"Just to the right of center, about fifty yards out, you can make out what they're doing. They're feeding on the corpses there. I couldn't tell for sure when they were farther away but you can see it there. Two of 'em look like they're butchering a body but those other two are definitely chewin' on that other body. Right there."

Flavius swung his attention to the area Gus described and tried to focus on what he was seeing. He used the old night trick of looking slightly to the side of where he wanted to see and he could tell Gus was correct but he was glad that the light was dim enough that he could only barely see enough to agree with his Third. He nodded in agreement with the decision he'd made even before Gus pointed out that demonic scene.

He turned to the legionaries waiting behind him, "Ibby, Blue, go to the weapon pile and bring back an armload each of heavy javelins. All heavy ones. I don't think this is a night for light javelins."

Blue had glanced in the direction his superiors were looking and hissed in horror and disgust at what he saw, the sound whistling between his missing teeth, a common phoneme in the "accent" of many legionaries due to the relative hardness of weapons and fragility of human teeth. Ibby elbowed him into silence and they stalked off to retrieve the javelins.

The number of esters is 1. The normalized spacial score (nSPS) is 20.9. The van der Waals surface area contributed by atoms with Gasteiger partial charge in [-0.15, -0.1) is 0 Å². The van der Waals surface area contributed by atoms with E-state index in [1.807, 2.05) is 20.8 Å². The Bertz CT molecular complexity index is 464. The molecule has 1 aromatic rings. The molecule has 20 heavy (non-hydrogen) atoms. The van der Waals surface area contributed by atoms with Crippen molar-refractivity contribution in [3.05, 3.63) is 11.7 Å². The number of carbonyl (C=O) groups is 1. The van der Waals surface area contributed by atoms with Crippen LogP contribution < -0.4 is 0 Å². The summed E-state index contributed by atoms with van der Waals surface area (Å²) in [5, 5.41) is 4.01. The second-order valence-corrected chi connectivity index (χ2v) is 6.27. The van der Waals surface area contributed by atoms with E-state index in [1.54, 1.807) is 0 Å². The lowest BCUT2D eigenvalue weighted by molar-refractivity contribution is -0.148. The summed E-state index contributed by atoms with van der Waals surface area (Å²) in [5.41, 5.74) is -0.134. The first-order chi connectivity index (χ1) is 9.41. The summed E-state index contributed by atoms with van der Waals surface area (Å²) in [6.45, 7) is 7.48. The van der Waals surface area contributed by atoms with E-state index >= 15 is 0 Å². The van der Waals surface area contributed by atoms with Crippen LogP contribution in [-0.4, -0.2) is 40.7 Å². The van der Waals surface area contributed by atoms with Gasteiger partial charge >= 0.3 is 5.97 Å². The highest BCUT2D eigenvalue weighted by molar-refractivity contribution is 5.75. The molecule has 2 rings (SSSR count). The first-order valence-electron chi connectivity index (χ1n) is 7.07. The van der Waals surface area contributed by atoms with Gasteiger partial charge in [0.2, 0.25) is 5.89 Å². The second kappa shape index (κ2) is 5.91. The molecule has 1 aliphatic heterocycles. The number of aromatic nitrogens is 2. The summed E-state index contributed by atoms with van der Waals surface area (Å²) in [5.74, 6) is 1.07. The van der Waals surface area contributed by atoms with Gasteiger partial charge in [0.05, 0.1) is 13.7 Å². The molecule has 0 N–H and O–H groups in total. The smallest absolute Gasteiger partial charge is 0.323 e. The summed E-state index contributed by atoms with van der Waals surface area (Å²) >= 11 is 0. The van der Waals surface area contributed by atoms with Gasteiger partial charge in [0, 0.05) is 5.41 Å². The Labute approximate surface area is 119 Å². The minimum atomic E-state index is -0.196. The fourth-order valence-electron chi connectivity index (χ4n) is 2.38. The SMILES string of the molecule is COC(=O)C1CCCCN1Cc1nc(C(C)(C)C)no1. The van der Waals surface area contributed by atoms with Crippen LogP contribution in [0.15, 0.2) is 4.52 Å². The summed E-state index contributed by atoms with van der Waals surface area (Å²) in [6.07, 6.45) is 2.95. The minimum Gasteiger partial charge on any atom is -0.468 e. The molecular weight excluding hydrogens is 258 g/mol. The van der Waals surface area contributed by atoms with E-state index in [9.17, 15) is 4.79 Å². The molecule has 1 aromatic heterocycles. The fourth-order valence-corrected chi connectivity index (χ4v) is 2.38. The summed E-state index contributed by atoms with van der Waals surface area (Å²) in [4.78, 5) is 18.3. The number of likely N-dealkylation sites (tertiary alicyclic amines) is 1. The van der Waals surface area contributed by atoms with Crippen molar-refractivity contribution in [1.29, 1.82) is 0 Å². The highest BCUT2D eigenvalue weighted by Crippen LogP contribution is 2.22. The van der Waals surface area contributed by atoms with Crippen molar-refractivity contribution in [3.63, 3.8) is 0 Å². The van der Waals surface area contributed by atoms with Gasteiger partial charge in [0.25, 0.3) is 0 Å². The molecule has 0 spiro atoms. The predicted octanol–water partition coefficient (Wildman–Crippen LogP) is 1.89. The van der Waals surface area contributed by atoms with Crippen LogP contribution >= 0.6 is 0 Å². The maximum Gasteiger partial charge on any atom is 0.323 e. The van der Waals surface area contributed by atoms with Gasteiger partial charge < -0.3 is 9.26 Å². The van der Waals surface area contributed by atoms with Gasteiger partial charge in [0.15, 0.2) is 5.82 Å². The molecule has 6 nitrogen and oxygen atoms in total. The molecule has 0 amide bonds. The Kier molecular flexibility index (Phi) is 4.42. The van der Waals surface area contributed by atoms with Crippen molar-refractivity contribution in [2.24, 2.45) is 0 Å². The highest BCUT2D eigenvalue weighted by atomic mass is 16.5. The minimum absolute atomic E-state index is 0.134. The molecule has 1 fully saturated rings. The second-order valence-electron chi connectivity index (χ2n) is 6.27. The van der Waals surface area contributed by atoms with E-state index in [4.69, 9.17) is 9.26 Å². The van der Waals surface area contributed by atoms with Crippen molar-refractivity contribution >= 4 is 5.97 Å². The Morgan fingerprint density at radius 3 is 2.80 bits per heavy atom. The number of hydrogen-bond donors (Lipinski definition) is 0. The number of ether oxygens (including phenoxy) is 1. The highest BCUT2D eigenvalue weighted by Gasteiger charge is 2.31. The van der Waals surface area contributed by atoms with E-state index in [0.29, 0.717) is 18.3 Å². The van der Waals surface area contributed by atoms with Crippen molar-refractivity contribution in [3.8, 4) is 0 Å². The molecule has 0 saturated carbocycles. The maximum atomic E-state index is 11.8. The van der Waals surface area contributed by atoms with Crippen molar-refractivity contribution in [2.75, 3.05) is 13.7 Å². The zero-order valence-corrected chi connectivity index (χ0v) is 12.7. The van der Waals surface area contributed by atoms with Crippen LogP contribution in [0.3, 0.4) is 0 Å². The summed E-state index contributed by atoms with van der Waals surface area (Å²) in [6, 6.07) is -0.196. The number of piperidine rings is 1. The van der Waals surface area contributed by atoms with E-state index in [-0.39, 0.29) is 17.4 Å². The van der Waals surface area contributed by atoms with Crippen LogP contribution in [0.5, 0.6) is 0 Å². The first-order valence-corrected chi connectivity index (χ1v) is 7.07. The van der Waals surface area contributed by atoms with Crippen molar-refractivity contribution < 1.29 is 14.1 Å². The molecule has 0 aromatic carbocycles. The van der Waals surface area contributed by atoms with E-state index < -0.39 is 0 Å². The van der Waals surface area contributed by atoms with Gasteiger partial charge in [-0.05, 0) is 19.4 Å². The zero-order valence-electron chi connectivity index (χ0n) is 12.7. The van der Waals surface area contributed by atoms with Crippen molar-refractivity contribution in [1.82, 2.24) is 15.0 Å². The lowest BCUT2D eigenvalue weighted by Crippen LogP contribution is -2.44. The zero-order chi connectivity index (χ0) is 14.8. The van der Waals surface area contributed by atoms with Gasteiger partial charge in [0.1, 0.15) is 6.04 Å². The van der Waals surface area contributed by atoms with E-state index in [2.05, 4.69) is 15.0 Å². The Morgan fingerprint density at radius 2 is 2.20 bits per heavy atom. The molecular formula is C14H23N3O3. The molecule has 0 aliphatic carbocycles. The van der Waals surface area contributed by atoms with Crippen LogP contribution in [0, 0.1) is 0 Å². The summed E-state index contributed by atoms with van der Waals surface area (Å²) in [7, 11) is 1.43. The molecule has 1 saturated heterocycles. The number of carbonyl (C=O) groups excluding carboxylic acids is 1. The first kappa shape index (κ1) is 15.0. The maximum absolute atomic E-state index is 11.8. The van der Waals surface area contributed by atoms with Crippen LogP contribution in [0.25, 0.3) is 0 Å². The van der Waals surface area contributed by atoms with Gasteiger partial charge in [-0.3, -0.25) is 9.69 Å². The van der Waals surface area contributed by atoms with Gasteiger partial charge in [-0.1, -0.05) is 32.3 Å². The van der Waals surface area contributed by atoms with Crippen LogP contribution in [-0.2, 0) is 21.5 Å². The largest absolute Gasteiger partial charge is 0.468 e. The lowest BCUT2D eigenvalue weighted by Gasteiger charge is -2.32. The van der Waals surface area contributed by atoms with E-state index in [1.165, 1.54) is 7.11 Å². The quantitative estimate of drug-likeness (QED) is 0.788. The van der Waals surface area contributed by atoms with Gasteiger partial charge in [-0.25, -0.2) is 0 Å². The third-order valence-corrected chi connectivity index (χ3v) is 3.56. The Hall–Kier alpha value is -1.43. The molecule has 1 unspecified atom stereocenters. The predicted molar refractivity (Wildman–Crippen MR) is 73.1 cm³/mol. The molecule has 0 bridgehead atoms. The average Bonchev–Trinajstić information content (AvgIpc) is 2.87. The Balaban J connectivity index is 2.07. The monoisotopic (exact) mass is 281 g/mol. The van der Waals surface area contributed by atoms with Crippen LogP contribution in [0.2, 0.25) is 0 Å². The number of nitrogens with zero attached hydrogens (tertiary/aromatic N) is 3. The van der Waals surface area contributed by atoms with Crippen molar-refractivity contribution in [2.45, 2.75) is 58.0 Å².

Rock asked quietly, "Should we wake the men?"

"No," came Flavius' ready reply. "Not yet. I want you here in front with me. Third, you and the two legionaries stand behind us with the weapons cache. If it turns into an attack, you'll wake the men and get them organized."

"Sir!" Gus responded quietly and moved back to allow Rock to take his place.

Rock moved up to kneel beside Flavius as Gus moved into position behind them. Out among the bodies, the activity of the scavengers continued. Flavius was unable to determine whether the beings were using knives or claws to butcher the corpses. It seem apparent that the ones eating the corpses were simply leaning in and biting away but they, too, may have been using knives to separate the meat into mouth-sized pieces. Flavius spoke his decision to Rock and Gus.

"We'll sit tight and celebrate quietly if the ignore or bypass us. If they come at us, the Optio and I will meet them with the heavy javelins, Third, you and the sentries will form a second line and pass us new javelins as needed. If it becomes a full-fledged attack, wake the rest of the men and prepare to make a stand. They're gonna have a lot of trouble coming at us up that bluff."

They went back to observing the scavengers and soon Ibby and Blue appeared with the required javelins. As they piled them at the sides of the entrance, Blue fumbled a bit and caused a muffled clatter from his load of javelins. The four scavengers that the legionaries had been observing nearest the cavern turned in their direction and froze.

"Sorry, sir!" Blue said at a normal volume, compounding his error, the whistling in his speech exacerbated by fear and cold.

Third's glare made him feel like the temperature had dropped another ten degrees. "If we live through this, you might be sorry you did, shitbird. You're on my list. "